When Luis, our baby-faced driver and guide to the ancient Mayan city of Tulum, greeted us in his beat-up Chevy Aveo at the meeting spot - a dirt lot littered with beer bottles - I shot my husband, Brad, a look.
"Come on, just go with it," he said. "It'll be fine."
We made introductions. Luis was the 26-year-old son of the beach vendor who sold tours next to our hotel. He spoke English well. I came to know that because as soon as we crouched into the dusty subcompact, Brad grilled him. "Is this your day job?" he asked.
"Yes," Luis said.
"Do you have brothers and sisters?"
Through my husband's "friendly conversation" as he calls it when I accuse him of interrogating strangers, we learned Luis was married with a child and had another on the way. Brad asked Luis his favorite subjects in school, and he said he liked science. Luis wanted to be a veterinarian. Brad, a physician, shared that he had wanted to be a vet, too.
"I'm warm," I whispered to Brad. "Can you roll down your window?"
"I can't," he said, pointing to the place on the door where the hand crank should have been.
I pursed my lips. I fanned myself with a guidebook. Brad sensed I might be feeling carsick and asked Luis to stop for water.
"Si, Señor. I just need to stop at my house first," he said.
Before either of us could say anything, Luis pulled off onto a gravely road and parked in front of a yellow stucco cottage. He ducked inside and came out carrying a toolbox and jack. He tossed them into the trunk and got behind the wheel. "All set now," he said.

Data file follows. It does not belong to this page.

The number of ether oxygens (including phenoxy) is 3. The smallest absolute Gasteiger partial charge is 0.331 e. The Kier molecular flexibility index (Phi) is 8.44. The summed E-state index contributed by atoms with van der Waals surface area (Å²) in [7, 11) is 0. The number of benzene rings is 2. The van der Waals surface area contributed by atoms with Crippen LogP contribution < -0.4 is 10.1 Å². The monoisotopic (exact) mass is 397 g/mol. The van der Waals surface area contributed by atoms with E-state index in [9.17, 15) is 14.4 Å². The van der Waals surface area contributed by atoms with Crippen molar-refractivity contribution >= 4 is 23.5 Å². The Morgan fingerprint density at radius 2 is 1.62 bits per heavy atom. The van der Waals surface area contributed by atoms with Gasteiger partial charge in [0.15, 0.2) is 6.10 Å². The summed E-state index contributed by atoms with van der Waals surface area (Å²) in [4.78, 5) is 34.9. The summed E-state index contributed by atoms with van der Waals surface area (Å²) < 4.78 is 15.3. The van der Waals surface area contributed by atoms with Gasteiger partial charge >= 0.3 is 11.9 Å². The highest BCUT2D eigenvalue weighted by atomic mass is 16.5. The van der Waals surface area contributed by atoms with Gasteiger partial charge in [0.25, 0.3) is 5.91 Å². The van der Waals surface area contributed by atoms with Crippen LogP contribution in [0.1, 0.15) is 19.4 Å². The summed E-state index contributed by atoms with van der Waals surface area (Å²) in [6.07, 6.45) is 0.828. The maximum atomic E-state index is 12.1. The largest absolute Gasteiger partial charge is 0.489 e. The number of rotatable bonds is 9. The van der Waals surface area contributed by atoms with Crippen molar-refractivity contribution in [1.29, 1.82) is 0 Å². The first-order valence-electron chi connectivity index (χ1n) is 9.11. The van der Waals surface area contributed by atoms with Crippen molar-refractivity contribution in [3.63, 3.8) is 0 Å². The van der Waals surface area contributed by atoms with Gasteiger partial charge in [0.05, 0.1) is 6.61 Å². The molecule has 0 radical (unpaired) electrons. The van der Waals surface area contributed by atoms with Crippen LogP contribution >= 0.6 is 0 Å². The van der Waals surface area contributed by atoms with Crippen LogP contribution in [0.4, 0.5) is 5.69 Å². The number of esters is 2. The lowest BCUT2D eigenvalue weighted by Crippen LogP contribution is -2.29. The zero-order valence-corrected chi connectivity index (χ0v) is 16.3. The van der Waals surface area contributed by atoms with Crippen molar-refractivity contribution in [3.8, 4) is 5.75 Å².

I buried my head in my hands.
I passed the hour drive to Tulum scoping out the resorts and eco parks along the highway. Every 10 minutes, Brad nudged me to drink water. Last year on a family vacation to Costa Rica, he instructed our girls and me to drink bottle after bottle, earning the nickname "Dr. Hydration."
Tulum turned out to be worth the trip. At the picturesque site perched on a cliff facing the sea, we wandered the grounds, taking pictures of the ancient Mayan pyramids and temples and ducking under African tulip trees for shade. At the seawall, we watched boats and bathers bob in the turquoise surf below.
A few hours later, we rejoined Luis and set out for a beachside restaurant recommended by a fellow hotel guest. While Brad and Luis ordered our drinks and food, I headed across the road to the restaurant's beachside hotel to cool off in the ocean. Soon after I returned, the food arrived, and we dug into our ceviche and sandwiches.
"I had to push Luis to order something," Brad said. "He was worried if he ordered food, he wouldn't get a tip."
"I hope you told him he can have both?"
Luis smiled and nodded in gratitude as he picked up his burger.
On the drive back, full and refreshed, I drifted off. A rattle from the engine awakened me. Steam rose from the hood, and Luis pulled to the shoulder. He shut off the engine and tried restarting. The car puttered and smoked. "Oh, no," he said.
"We're stuck," I said as Luis went to check under the hood. "Let's just call a cab!"
Brad got out of the car to help. My mind wandered. Yesterday, I was ready to book a Mayan Kamnikte ceremony to renew our vows, and now I was ready to throw my husband under an oncoming bus.
Brad returned and grabbed two liter-size bottles of water and one of the fluffy, white towels I had borrowed from the hotel. With his hand wrapped in the towel, he uncapped the radiator and poured water in. Thanks to Dr. Hydration, Luis was able to start the car.
Back at the hotel, we laughed about our day. Brad said we should feel good about supporting the "little guy" rather than the resort's high-end tour company. "With our money, Luis can get a new fan belt," he said, smiling. "And, he brought half his burger home for his kid."
"Yeah, he's a really good guy," I said.